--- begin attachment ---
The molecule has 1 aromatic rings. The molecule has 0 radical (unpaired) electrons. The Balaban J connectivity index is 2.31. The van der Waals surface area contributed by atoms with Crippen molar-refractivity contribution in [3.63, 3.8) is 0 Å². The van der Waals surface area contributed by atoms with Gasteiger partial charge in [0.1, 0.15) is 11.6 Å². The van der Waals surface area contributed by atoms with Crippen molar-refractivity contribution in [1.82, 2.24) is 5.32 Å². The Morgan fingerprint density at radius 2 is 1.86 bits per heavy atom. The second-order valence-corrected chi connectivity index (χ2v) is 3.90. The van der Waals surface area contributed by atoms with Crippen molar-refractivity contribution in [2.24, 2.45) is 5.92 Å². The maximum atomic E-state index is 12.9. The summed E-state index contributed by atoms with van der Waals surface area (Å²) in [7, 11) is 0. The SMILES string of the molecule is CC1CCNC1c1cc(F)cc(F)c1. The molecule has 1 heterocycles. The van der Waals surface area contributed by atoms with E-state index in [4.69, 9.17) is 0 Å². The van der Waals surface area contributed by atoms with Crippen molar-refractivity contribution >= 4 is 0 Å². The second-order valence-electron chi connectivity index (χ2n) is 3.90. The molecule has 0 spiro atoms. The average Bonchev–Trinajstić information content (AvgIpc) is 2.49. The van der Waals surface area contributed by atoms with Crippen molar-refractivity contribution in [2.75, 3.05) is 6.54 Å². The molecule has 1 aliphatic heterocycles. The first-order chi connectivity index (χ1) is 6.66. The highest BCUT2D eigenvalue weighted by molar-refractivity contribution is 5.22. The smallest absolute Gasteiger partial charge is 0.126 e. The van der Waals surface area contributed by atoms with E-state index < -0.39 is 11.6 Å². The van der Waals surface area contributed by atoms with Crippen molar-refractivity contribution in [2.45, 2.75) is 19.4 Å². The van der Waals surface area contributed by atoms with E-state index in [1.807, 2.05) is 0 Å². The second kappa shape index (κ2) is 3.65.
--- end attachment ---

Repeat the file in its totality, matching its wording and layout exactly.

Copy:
The molecule has 1 aromatic rings. The molecule has 0 radical (unpaired) electrons. The Balaban J connectivity index is 2.31. The van der Waals surface area contributed by atoms with Crippen molar-refractivity contribution in [3.63, 3.8) is 0 Å². The van der Waals surface area contributed by atoms with Gasteiger partial charge in [0.1, 0.15) is 11.6 Å². The van der Waals surface area contributed by atoms with Crippen molar-refractivity contribution in [1.82, 2.24) is 5.32 Å². The Morgan fingerprint density at radius 2 is 1.86 bits per heavy atom. The second-order valence-corrected chi connectivity index (χ2v) is 3.90. The van der Waals surface area contributed by atoms with Crippen molar-refractivity contribution in [2.24, 2.45) is 5.92 Å². The maximum atomic E-state index is 12.9. The summed E-state index contributed by atoms with van der Waals surface area (Å²) in [7, 11) is 0. The SMILES string of the molecule is CC1CCNC1c1cc(F)cc(F)c1. The molecule has 1 heterocycles. The van der Waals surface area contributed by atoms with E-state index in [4.69, 9.17) is 0 Å². The van der Waals surface area contributed by atoms with Crippen molar-refractivity contribution >= 4 is 0 Å². The second-order valence-electron chi connectivity index (χ2n) is 3.90. The molecule has 0 spiro atoms. The average Bonchev–Trinajstić information content (AvgIpc) is 2.49. The van der Waals surface area contributed by atoms with Crippen molar-refractivity contribution in [2.75, 3.05) is 6.54 Å². The molecule has 1 aliphatic heterocycles. The first-order chi connectivity index (χ1) is 6.66. The highest BCUT2D eigenvalue weighted by molar-refractivity contribution is 5.22. The smallest absolute Gasteiger partial charge is 0.126 e. The van der Waals surface area contributed by atoms with E-state index < -0.39 is 11.6 Å². The van der Waals surface area contributed by atoms with Crippen molar-refractivity contribution in [2.45, 2.75) is 19.4 Å². The van der Waals surface area contributed by atoms with E-state index in [1.807, 2.05) is 0 Å². The second kappa shape index (κ2) is 3.65.